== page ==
Occupation and epicondylitis: a population-based study.
Walker-Bone K., Palmer KT., Reading I., Coggon D., Cooper C.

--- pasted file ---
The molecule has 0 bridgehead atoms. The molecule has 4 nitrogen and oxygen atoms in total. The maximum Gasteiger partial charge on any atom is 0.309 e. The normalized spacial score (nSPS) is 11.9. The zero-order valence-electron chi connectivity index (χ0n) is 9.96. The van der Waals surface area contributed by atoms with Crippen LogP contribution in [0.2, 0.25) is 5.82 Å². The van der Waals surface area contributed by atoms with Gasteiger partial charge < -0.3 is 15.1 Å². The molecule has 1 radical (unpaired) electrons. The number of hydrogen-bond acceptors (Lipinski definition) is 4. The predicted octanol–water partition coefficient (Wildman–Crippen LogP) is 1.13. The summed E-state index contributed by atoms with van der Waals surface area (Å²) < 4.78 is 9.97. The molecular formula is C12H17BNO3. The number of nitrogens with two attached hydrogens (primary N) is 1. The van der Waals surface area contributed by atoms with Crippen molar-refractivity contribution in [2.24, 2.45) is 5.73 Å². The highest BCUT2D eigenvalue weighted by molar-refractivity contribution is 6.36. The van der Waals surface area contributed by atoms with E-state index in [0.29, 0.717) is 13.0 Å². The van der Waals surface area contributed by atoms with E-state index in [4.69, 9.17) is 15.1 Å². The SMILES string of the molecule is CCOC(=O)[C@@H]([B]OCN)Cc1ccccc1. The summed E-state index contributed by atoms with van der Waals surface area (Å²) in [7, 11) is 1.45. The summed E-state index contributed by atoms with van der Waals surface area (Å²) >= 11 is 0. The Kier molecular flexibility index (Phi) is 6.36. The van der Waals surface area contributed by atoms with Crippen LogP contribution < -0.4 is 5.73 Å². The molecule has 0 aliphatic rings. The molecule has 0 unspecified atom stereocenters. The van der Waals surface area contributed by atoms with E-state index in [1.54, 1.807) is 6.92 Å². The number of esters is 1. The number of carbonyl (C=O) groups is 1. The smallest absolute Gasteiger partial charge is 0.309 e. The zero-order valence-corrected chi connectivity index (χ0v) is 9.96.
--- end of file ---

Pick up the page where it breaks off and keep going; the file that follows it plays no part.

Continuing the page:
To explore the relationship between occupational exposures and lateral and medial epicondylitis, and the effect of epicondylitis on sickness absence in a population sample of working-aged adults.This was a cross-sectional study of 9696 randomly selected adults aged 25-64 years involving a screening questionnaire and standardized physical examination. Age- and sex-specific prevalence rates of epicondylitis were estimated and associations with occupational risk factors explored.Among 6038 respondents, 636 (11%) reported elbow pain in the last week. Of those surveyed, 0.7% were diagnosed with lateral epicondylitis and 0.6% with medial epicondylitis. Lateral epicondylitis was associated with manual work [odds ratio (OR) 4.0, 95% CI 1.9, 8.4]. In multivariate analyses, repetitive bending/straightening elbow >1 h day was independently associated with lateral (OR 2.5, 95% CI 1.2, 5.5) and medial epicondylitis (OR 5.1, 95% CI 1.8, 14.3). Five per cent of adults with epicondylitis took sickness absence because of their elbow symptoms in the past 12 months (median 29 days).Repetitive exposure to bending/straightening the elbow was a significant risk factor for medial and lateral epicondylitis. Epicondylitis is associated with prolonged sickness absence in 5% of affected working-aged adults.